The terms B2C (business-to-consumer) and B2B (business-to-business) have been in use for some time but gained currency as the forces of disruption and e-commerce took hold. Seeking to expand their market share, technology vendors and platform businesses realized they could build on success with consumer goods by offering their solutions to companies that sold products to businesses. Their sales pitch went something like this, “We’ve mastered B2C, and now we can help B2B. B2B is different. We get it. But, trust us. We are the experts. We will help B2B businesses survive in the digital age.” Condescension defined.
Words are essential, especially those that frame identities. As words that define a business, B2B and B2C set up a false distinction. They assume that companies are primarily defined by their immediate customer and operate in a linear from-here-to-there relationship. While it is often true that businesses buy differently than consumers, all businesses coexist in a human world of communities defined by interests, challenges, endeavors, and values. Classifying customers only as “businesses” or “consumers” dumbs down how products and services are conceptualized and how purpose is imagined. Identities like B2B and B2C kill innovation because they extinguish inspiration.
What Does it Mean to Identify as H2H?
The selection of new words can help a movement catch fire, and if real-world businesses embrace doing business as humans for humans, a new lexicon will emerge. And so, we offer human-to-human (H2H) as an alternative to B2B and B2C. H2H includes all real-world businesses seeking to pursue human-centric innovations, including those that previously identified as B2B or B2C. To help get the ball rolling, we suggest three actions for H2H companies:
- Pick a “star” to guide your innovations — from a linear perspective, products created by manufacturers are the star of the value chain. Intermediaries add value so that products become solutions. Customers select among choices, spend money, and earn a return on their investment. Doing business as humans for humans requires that your business serves a different star: the humans that value the goods you produce and give meaning to your work. Your star may be a baker, mechanic, entrepreneur, hobbyist, farmer, gardener, project leader, facility manager, and so on. You may or may not sell to your star directly. Enabling the human aspirations of your star defines the mission of every worker, manager, and leader in every function of your company. And through innovation, your company serves your stars in new, imaginative and better ways, over and over again.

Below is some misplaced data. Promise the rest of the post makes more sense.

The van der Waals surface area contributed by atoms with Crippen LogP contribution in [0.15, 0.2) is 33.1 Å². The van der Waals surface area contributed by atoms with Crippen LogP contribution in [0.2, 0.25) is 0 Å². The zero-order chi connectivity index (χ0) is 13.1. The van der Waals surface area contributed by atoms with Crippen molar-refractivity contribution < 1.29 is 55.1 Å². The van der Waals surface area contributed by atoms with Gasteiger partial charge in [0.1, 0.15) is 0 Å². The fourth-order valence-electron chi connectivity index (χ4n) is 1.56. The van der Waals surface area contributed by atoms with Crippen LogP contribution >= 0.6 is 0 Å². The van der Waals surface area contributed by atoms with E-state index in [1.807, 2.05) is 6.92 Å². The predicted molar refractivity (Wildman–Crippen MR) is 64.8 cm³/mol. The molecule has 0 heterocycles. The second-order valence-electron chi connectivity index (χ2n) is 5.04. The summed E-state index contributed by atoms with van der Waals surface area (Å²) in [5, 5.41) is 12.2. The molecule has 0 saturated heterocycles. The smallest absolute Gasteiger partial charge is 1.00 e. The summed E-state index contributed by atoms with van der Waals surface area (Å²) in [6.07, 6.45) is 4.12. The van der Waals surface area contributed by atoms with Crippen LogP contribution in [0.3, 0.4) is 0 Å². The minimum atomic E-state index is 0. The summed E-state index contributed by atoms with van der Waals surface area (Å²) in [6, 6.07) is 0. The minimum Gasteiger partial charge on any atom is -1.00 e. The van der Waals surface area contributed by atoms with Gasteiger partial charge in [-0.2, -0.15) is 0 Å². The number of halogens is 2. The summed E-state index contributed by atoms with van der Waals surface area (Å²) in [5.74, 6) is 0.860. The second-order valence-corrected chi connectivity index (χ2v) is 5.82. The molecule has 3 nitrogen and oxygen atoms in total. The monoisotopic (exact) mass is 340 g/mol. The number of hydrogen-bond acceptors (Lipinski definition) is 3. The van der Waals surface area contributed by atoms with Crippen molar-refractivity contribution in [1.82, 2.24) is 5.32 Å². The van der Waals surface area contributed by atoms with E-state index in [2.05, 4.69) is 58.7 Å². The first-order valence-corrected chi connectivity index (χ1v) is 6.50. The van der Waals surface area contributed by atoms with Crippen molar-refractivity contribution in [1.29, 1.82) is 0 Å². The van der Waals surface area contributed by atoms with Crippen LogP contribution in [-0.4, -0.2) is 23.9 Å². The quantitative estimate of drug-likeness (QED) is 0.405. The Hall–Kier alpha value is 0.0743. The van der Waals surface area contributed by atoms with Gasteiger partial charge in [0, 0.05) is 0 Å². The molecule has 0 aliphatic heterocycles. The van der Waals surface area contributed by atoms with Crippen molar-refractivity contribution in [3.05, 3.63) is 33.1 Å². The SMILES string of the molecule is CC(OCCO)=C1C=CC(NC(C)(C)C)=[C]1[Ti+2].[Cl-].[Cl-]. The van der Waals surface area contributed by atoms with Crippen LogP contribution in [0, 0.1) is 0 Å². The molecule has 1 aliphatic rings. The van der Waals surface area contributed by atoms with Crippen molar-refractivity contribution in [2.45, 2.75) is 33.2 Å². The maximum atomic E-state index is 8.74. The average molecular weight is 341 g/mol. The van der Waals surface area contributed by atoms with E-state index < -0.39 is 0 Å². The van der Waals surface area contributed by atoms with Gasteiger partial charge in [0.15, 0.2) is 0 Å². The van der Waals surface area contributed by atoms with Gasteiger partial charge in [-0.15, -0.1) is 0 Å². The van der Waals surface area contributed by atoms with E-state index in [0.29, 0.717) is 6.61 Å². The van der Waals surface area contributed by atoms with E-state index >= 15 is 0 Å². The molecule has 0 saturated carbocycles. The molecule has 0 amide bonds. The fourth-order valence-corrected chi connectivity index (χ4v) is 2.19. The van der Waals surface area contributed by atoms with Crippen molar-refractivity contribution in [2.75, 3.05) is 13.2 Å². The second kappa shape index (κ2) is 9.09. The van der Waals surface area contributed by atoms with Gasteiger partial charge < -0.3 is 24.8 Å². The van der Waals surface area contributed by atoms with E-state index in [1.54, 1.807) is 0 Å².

- Explore your COVID crisis discoveries — every crisis shows the true mettle of an organization. It is an opportunity to discover if its foundational principles are as they were thought to be before the crisis occurred. The COVID crisis is no exception and is perhaps unique in that the pandemic impacts every person in every walk of life all around the globe. The crisis is far from over, but far enough along to take stock of how your business has responded. Did your people cope well with the difficulties and work with spirit and resolve? Did you double down on ensuring the safety and survival of the stars that guide your business? Or, did you pivot to targets of opportunity that offered short-term profits? Did you emerge stronger than before, and if so, how did your business improve? Examining the answers to these questions will make your company more resilient and a valued partner for your stars.
- Create human measures of success — one of my previous LinkedIn articles explored what it means for a business to compete on human values. To go further and fully identify as a H2H business requires metrics and measures to monitor progress and evaluate returns for your stars and your business. It’s easy to pronounce values as guiding principles for a business. It’s much harder to identify and track the specific behaviors that implement those values and then compute the results that follow. But, doing so is critically important if only to provide a balance against metrics that measure sales, transactions, share, and profit. I am continuing my search for real-world examples as our work proceeds. In the meantime, I offer several words that may serve as a starting point to identify outcomes aligned with human needs — personal growth, understanding, commitment, esteem, wealth, connections, contributions, and purpose.
Competing with Disruption
Disruption occurs outside-in as businesses offer a valued experience through a revolutionary operating model that attacks (and defeats) a traditional way of doing business. At its core, disruption is more about replacing market mechanisms than building new ones. Disruptors advance big ideas and succeed if customers embrace their offerings. Disruption is a necessary and productive force for modernizing how business is done. But for many real-world businesses, disruption is an existential threat.
The opportunity for real-world businesses is not about defeating disruption, but to develop competing big ideas for doing business as humans for humans. As mentioned in our first LinkedIn article, “traditional businesses must offer online services and leverage artificial intelligence. But platform players will dominate the virtual world. The rest of us must win by dominating the real world.” For real-world businesses, this is the revolution of our time. Starting the revolution requires reimagining how business is done and giving a name to new practices — identifying as a human-to-human (H2H) business is a start.
Looking forward to our journey together,